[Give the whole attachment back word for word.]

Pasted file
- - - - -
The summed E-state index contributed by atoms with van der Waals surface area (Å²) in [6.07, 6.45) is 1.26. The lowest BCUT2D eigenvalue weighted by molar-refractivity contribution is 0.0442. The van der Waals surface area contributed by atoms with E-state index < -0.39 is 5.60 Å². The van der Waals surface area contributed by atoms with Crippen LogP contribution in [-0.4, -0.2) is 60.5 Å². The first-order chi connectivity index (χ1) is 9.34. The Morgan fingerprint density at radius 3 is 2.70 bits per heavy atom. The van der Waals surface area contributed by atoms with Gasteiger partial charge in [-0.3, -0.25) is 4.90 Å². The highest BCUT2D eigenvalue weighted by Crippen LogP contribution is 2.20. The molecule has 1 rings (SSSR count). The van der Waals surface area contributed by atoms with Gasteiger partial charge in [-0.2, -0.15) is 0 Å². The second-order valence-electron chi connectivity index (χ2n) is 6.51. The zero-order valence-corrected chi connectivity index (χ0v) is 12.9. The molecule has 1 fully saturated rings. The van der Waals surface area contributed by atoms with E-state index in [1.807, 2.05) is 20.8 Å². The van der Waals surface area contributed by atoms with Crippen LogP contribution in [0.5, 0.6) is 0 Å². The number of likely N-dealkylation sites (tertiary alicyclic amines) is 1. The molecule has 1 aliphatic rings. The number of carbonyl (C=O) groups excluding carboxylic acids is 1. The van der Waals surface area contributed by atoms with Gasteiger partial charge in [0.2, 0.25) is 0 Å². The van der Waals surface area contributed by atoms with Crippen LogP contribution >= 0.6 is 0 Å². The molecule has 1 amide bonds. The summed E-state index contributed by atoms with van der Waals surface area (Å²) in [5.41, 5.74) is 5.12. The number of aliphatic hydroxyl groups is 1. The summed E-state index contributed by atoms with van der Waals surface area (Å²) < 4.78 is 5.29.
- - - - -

The summed E-state index contributed by atoms with van der Waals surface area (Å²) in [6.07, 6.45) is 1.26. The lowest BCUT2D eigenvalue weighted by molar-refractivity contribution is 0.0442. The van der Waals surface area contributed by atoms with E-state index < -0.39 is 5.60 Å². The van der Waals surface area contributed by atoms with Crippen LogP contribution in [-0.4, -0.2) is 60.5 Å². The first-order chi connectivity index (χ1) is 9.34. The Morgan fingerprint density at radius 3 is 2.70 bits per heavy atom. The van der Waals surface area contributed by atoms with Gasteiger partial charge in [-0.3, -0.25) is 4.90 Å². The highest BCUT2D eigenvalue weighted by Crippen LogP contribution is 2.20. The molecule has 1 rings (SSSR count). The van der Waals surface area contributed by atoms with Gasteiger partial charge in [-0.2, -0.15) is 0 Å². The second-order valence-electron chi connectivity index (χ2n) is 6.51. The zero-order valence-corrected chi connectivity index (χ0v) is 12.9. The molecule has 1 fully saturated rings. The van der Waals surface area contributed by atoms with E-state index in [1.807, 2.05) is 20.8 Å². The van der Waals surface area contributed by atoms with Crippen LogP contribution in [0.5, 0.6) is 0 Å². The number of likely N-dealkylation sites (tertiary alicyclic amines) is 1. The molecule has 1 aliphatic rings. The number of carbonyl (C=O) groups excluding carboxylic acids is 1. The van der Waals surface area contributed by atoms with Gasteiger partial charge in [0.2, 0.25) is 0 Å². The van der Waals surface area contributed by atoms with Crippen LogP contribution >= 0.6 is 0 Å². The molecule has 1 amide bonds. The summed E-state index contributed by atoms with van der Waals surface area (Å²) in [5.41, 5.74) is 5.12. The number of aliphatic hydroxyl groups is 1. The summed E-state index contributed by atoms with van der Waals surface area (Å²) < 4.78 is 5.29.